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Aquat Toxicol. 2013 Apr 15;130-131:174-83. doi: 10.1016/j.aquatox.2013.01.005. Epub 2013 Jan 18.

Effects of nanoparticles of TiO2 on food depletion and life-history responses of Daphnia magna.

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  • 1Department of Environmental Chemistry, IDÆA-CSIC, Barcelona, Spain.


The extent to which different forms of nanoparticles of titanium dioxide (nano-TiO2) aggregated with microalgae, decreased food levels and hence impaired growth, reproduction and fitness of Daphnia magna individuals were studied. Treatments included three different types of nano-TiO2 differing in their coating or crystalline structure but of similar primary size (20 nm) plus a micron-sized bulk material, two exposure levels (1, 10mg/l) and two food ration levels of the microalgae Chlorella vulgaris that included a non limiting (1.5 μgC/ml) and a limiting one (0.3 μgC/ml). Effects were assessed using standardized chronic tests and assays that maximized food depletion in the water column under semi-static and re-suspension conditions. Results indicated that the high ion levels in culture medium lead to the aggregation of nanoparticles followed by particle destabilization. Nanoparticle aggregates interacted with the algae cells, forming clusters. Large TiO2-algae agglomerates settled readily dramatically depleting the concentration of available food for D. magna. At limiting food rations food depletion by nanoparticle aggregation had dramatic effects on reproduction and fitness of exposed D. magna at 1mg/l irrespectively of the particle form. At high food rations effects were only observed for one of the nano-TiO2, P-25, at high exposure levels (10 mg/l) under both semi-static and particle re-suspension conditions, which suggest that P-25 effects were mediated by clogging the gut and hence diminishing food acquisition. These results indicate that nano-TiO2 may affect the transfer of energy throughout the planktonic aquatic food webs increasing the settlement of edible particles from the water column.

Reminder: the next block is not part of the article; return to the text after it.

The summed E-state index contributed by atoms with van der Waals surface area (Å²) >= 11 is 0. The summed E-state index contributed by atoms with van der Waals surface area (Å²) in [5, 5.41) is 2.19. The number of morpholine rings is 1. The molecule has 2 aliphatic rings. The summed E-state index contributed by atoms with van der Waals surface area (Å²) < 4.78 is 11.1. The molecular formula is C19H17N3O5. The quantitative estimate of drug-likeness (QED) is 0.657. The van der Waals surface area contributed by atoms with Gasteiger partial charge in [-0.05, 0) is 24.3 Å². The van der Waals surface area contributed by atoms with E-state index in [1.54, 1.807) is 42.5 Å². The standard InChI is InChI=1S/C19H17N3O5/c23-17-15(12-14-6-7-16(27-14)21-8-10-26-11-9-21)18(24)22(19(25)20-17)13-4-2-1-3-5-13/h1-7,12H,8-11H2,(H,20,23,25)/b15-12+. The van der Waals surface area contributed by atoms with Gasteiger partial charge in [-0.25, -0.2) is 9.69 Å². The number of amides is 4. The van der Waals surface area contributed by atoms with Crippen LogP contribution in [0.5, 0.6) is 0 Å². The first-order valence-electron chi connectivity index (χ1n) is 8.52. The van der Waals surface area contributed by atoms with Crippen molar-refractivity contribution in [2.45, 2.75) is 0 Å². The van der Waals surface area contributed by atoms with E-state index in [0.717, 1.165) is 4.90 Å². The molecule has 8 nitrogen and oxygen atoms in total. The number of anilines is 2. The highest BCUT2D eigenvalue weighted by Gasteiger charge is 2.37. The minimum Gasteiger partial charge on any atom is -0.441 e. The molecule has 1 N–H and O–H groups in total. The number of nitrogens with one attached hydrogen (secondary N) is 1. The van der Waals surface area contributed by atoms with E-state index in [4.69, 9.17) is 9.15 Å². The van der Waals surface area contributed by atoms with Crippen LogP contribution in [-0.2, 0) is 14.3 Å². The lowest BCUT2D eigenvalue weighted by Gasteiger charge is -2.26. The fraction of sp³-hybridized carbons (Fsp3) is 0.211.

Copyright © 2013 Elsevier B.V. All rights reserved.

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